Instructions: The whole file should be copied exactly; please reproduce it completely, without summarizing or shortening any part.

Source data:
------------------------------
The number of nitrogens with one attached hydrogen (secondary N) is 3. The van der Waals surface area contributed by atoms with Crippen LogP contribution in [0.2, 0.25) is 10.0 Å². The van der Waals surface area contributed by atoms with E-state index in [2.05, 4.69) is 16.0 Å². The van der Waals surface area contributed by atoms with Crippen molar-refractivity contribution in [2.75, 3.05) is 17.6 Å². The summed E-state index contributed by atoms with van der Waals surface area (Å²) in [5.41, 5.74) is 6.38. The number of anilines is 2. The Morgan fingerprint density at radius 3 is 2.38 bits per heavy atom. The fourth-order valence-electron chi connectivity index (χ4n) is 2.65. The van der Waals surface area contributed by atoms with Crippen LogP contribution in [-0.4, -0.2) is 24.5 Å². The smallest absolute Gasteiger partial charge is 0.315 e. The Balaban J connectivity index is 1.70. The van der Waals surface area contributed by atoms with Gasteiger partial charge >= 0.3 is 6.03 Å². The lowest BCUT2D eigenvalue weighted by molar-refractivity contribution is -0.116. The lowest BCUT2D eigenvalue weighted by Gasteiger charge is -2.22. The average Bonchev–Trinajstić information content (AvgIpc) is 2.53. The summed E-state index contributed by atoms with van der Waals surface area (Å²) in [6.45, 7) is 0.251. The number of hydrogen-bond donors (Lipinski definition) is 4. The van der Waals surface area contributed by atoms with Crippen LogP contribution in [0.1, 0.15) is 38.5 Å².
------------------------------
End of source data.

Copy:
The number of nitrogens with one attached hydrogen (secondary N) is 3. The van der Waals surface area contributed by atoms with Crippen LogP contribution in [0.2, 0.25) is 10.0 Å². The van der Waals surface area contributed by atoms with E-state index in [2.05, 4.69) is 16.0 Å². The van der Waals surface area contributed by atoms with Crippen molar-refractivity contribution in [2.75, 3.05) is 17.6 Å². The summed E-state index contributed by atoms with van der Waals surface area (Å²) in [5.41, 5.74) is 6.38. The number of anilines is 2. The Morgan fingerprint density at radius 3 is 2.38 bits per heavy atom. The fourth-order valence-electron chi connectivity index (χ4n) is 2.65. The van der Waals surface area contributed by atoms with Crippen LogP contribution in [-0.4, -0.2) is 24.5 Å². The smallest absolute Gasteiger partial charge is 0.315 e. The Balaban J connectivity index is 1.70. The van der Waals surface area contributed by atoms with Gasteiger partial charge >= 0.3 is 6.03 Å². The lowest BCUT2D eigenvalue weighted by molar-refractivity contribution is -0.116. The lowest BCUT2D eigenvalue weighted by Gasteiger charge is -2.22. The average Bonchev–Trinajstić information content (AvgIpc) is 2.53. The summed E-state index contributed by atoms with van der Waals surface area (Å²) in [6.45, 7) is 0.251. The number of hydrogen-bond donors (Lipinski definition) is 4. The van der Waals surface area contributed by atoms with Crippen LogP contribution in [0.1, 0.15) is 38.5 Å².